David James had just completed his duty as a corporal with the U.S. Marine Corps. The Miami-born, Miami Jackson High grad spotted an ad in the newspaper and figured he had seen his future.
The city of Miami was looking for a firefighter in the early ’70s, and James, who grew up in Brownsville, applied.
He was declined. Too tall, they said.
“At the time, they didn’t want blacks on the force,” remembers his sister Charlene Butler of her six-foot-four-inch brother, who died Oct. 24 at 63.
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But James immediately applied for the same position with the Miami-Dade Fire Rescue Department and was hired in 1974. He would spend more than 35 years in the field. He retired in 2011, as fire chief for Delray Beach Fire Rescue Department.
The Buffalo Fire Department hired James as its deputy fire commissioner in 2004, the first African-American in that position. Three years later, he became the first black fire chief for Delray Beach.
“He took our mother’s advice to heart: ‘To much is given, to much is required.’ She believed in giving back to community service and David believed in helping the youth,” Butler said.
Along the way, James earned a bachelor’s of public administration degree at Barry University in 1999. For decades, he served as a motivational speaker for Miami-Dade County Public Schools, churches and community groups. One of his favorite roles was as regional cadre leader for the schools’ 5000 Role Models of Excellence Project.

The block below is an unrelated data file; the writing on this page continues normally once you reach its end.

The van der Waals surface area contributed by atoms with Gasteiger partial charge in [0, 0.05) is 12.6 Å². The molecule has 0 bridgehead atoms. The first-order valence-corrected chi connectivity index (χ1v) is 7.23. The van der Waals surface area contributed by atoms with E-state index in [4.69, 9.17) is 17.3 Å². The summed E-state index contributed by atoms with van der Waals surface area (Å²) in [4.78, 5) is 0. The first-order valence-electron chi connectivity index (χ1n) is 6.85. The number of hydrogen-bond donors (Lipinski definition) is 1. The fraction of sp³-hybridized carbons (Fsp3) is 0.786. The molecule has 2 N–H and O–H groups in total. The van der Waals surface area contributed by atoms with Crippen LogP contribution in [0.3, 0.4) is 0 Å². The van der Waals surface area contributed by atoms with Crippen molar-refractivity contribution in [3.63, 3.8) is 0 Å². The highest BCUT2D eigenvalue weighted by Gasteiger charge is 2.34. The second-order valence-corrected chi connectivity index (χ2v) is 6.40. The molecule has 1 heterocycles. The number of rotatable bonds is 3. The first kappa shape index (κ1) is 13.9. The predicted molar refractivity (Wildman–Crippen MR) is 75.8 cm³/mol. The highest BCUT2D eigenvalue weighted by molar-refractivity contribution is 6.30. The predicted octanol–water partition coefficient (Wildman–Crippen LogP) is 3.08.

“He was always talking to them about church and religion and faith,” Butler said. “He started the Black Firefighters Association to encourage students and firefighters to engage with the young men so they could look at it as an avenue of employment.”
He did a lot of innovative things.
Charlene Butler, on her firefighter brother David James.
As president of the Progressive Firefighters’ Association in 1995, James called for changes at his alma mater, Miami Dade Community College. The group felt the school’s paramedic training program made it difficult for blacks to get into the program and to be graded fairly.
“We may never have a smoking gun,” James said in a 1995 Miami Herald article. “But I know as a firefighter where there’s smoke, we go to the utmost degree to track it. Because if you don’t identify what’s causing the smoke, pretty soon you could have a major fire.”
For his efforts, Miami Dade College inducted James into its Hall of Fame in 2008. Success South Florida magazine named James among South Florida’s 50 most powerful black professionals in 2009. Bethune Cookman College recognized James for outstanding service in 1997. The International Association of Black Professional Firefighters named James its chief officer of the year in 2005.
In addition to Butler, James is survived by his wife, Tanya James; his children Lauren and Michael James; grandson, Zion James McKenzie; sister Theda James Milton; and brothers, Donald Clarke James and Henry James.
A viewing will be held from 4 to 6 p.m. Friday and service at 11 a.m. Saturday, both at Antioch Missionary Baptist Church of Miami Gardens, 21311 NW 34th Ave.